• For samples taken out of the hole, core, or section, offset/offset is NOT added to the label ID. This has implications for the common process of taking samples out of the core catcher (CC), which technically is a section (for microbiology and paleontology samples).
  • For samples taken out of the section half, offset/offset is always added to the label ID. The rule is triggered when an update to the sample name, offset, or length occurs.
  • The offsets are always rounded to the nearest centimeter before insertion into the label ID (even though the database stores higher precisions and reports offsets to millimeter precision).
Sample name

The sample name is a free text parameter for subsamples taken from a primary sample, or from subsamples thereof. It is always added to the primary sample identifier following a dash (-NAME) and populated from one of the following prioritized user entries in the Sample Master application:

  1. Entering a sample type (-TYPE) is mandatory (same sample type code used as part of the text ID; see above). By default, -NAME = -TYPE (examples include SHLF, CUBE, CYL, PWDR, and so on).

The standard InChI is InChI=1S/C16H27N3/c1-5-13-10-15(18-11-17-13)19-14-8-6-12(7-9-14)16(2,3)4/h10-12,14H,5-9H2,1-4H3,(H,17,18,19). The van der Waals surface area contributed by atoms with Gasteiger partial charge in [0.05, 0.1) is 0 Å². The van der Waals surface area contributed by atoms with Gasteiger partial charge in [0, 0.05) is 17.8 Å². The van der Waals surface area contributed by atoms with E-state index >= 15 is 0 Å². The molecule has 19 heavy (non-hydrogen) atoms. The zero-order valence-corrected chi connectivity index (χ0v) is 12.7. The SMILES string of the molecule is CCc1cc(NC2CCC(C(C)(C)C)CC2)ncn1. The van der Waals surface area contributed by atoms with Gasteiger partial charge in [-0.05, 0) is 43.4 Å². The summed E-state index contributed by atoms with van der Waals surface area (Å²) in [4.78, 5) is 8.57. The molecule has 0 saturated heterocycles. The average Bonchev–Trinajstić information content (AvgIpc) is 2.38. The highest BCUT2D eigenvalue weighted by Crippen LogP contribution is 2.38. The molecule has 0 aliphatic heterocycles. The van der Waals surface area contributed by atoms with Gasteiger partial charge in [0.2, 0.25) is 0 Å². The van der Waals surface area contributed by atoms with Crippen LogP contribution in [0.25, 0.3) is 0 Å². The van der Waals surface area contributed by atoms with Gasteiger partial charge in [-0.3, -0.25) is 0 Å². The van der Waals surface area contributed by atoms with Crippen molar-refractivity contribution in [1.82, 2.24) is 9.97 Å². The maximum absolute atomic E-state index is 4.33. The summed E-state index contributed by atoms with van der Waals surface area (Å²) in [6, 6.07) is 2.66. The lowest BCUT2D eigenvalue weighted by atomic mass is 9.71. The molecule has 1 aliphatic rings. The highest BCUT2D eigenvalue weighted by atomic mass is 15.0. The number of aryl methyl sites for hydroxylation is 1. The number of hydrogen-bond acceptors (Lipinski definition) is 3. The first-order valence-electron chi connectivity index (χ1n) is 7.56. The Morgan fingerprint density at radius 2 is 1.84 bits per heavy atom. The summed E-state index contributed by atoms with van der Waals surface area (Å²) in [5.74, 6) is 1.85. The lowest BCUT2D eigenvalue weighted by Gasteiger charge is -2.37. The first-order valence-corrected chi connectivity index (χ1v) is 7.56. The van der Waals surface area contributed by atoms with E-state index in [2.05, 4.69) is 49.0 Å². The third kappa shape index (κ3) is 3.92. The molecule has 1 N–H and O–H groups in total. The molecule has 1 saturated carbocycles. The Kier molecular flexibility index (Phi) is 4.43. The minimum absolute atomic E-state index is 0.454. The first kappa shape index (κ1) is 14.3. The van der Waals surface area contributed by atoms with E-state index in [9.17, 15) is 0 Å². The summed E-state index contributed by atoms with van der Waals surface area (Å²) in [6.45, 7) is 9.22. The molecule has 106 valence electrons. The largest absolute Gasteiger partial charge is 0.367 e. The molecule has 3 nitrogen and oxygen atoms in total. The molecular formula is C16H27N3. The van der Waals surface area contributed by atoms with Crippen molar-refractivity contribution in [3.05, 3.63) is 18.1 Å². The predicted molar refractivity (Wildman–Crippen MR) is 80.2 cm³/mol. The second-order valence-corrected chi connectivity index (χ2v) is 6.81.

2. If the user selects a test code (-TEST), the test code replaces the sample type and -NAME = -TEST. The test code indicates what the purpose of taking the sample was, which does not guarantee that the test was actually completed on the sample (examples include TSB, ICP, PMAG, MAD, and so on).
  3. If the user selects a requester code (-REQ), it replaces -TYPE or -TEST and -NAME = -REQ. The requester code represents the name of the requester of the sample who will conduct postcruise analysis (examples include HANK, MACL, ILD, CHEA, and so on).
  4. If the user types a value (-VALUE) in the -NAME field, perhaps to add critical sample information for postcruise handling, the value replaces -TYPE, -TEST or -REQ and -NAME = -VALUE (examples include SYL-80deg, MORR-40mT, and so on).

In summary, and given the examples above, the same subsample may have the following label IDs based on the priority rule -VALUE > -REQ > -TEST > -TYPE:

  • 360-U1499A-35R-2-W 35/37-CYL
  • 360-U1499A-35R-2-W 35/37-PMAG
  • 360-U1499A-35R-2-W 35/37-MORR
  • 360-U1499A-35R-2-W 35/37-MORR-40mT